2012 Year in Review: Loch Chip Monster Mystifies

V1 Staff

Justin Vernon wasn’t the only enigmatic and artistic Chippewa Valley resident grabbing national headlines in the past year. Shortly after it was sighted in the Chippewa River in late April, the cast-concrete critter that became known as the Loch Chip Monster had piqued curiosity around the globe (a wire service story or two didn’t hurt). In a series of events almost as perplexing as those surrounding its Scottish namesake, in a matter of days the sculpture appeared in the river within view of the Madison Street bridge, disappeared, and was subsequently replaced with a copy. As local media probed the story behind anonymous artwork, a debate arose over whether Nessie was a valid example of artistic expression or merely an illegal hazard to river navigation. The question was answered, in a way, after the creature’s creators came forward: It seems Nessie and her clone were created largely on a whim by workers at Silvermine Stone, a nearby cement plant. While the Department of Natural Resources asked that Nessie be removed, she didn’t end up on the trash heap: The monster is now enjoying retirement in a retention pond at the Menards facility just outside town. (Details of the real Nessie’s whereabouts, however, were unavailable.)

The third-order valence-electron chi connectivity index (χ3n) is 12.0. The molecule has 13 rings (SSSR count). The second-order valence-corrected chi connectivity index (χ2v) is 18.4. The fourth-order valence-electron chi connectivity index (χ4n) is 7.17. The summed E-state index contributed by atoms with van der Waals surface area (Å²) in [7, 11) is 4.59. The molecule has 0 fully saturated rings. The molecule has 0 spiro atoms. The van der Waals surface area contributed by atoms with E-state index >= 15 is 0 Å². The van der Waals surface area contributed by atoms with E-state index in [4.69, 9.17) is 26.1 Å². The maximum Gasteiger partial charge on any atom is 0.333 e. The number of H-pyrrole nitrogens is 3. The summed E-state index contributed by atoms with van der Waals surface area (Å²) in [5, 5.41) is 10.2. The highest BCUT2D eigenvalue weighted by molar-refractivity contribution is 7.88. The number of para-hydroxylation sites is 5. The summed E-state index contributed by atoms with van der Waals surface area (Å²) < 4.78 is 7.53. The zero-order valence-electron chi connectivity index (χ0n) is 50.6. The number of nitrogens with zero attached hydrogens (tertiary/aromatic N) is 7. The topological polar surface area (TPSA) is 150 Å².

Press and hold the up/down arrows to scroll.